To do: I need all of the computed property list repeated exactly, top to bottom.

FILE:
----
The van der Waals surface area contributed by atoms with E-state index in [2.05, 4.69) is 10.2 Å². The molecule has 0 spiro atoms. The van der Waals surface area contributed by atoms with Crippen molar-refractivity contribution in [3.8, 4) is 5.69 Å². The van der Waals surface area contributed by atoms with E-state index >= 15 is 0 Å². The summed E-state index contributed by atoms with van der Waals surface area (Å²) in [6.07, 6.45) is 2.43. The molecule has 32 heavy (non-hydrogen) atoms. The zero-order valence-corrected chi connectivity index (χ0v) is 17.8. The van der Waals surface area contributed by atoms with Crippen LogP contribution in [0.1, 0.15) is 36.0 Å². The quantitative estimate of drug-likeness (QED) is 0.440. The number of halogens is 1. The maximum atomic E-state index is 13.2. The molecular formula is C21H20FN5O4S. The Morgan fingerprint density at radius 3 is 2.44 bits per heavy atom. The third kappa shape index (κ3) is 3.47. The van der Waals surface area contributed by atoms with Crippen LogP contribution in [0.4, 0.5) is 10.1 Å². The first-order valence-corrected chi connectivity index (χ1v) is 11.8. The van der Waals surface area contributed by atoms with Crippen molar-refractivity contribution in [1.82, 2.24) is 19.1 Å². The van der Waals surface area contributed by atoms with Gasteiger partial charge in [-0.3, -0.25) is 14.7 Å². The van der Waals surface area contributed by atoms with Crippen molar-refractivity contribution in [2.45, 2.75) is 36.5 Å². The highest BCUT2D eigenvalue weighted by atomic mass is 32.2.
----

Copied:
The van der Waals surface area contributed by atoms with E-state index in [2.05, 4.69) is 10.2 Å². The molecule has 0 spiro atoms. The van der Waals surface area contributed by atoms with Crippen molar-refractivity contribution in [3.8, 4) is 5.69 Å². The van der Waals surface area contributed by atoms with E-state index >= 15 is 0 Å². The summed E-state index contributed by atoms with van der Waals surface area (Å²) in [6.07, 6.45) is 2.43. The molecule has 32 heavy (non-hydrogen) atoms. The zero-order valence-corrected chi connectivity index (χ0v) is 17.8. The van der Waals surface area contributed by atoms with Crippen LogP contribution in [0.1, 0.15) is 36.0 Å². The quantitative estimate of drug-likeness (QED) is 0.440. The number of halogens is 1. The maximum atomic E-state index is 13.2. The molecular formula is C21H20FN5O4S. The Morgan fingerprint density at radius 3 is 2.44 bits per heavy atom. The third kappa shape index (κ3) is 3.47. The van der Waals surface area contributed by atoms with Crippen LogP contribution in [0.4, 0.5) is 10.1 Å². The first-order valence-corrected chi connectivity index (χ1v) is 11.8. The van der Waals surface area contributed by atoms with Crippen molar-refractivity contribution in [1.82, 2.24) is 19.1 Å². The van der Waals surface area contributed by atoms with Gasteiger partial charge in [-0.3, -0.25) is 14.7 Å². The van der Waals surface area contributed by atoms with Crippen molar-refractivity contribution in [2.45, 2.75) is 36.5 Å². The highest BCUT2D eigenvalue weighted by atomic mass is 32.2.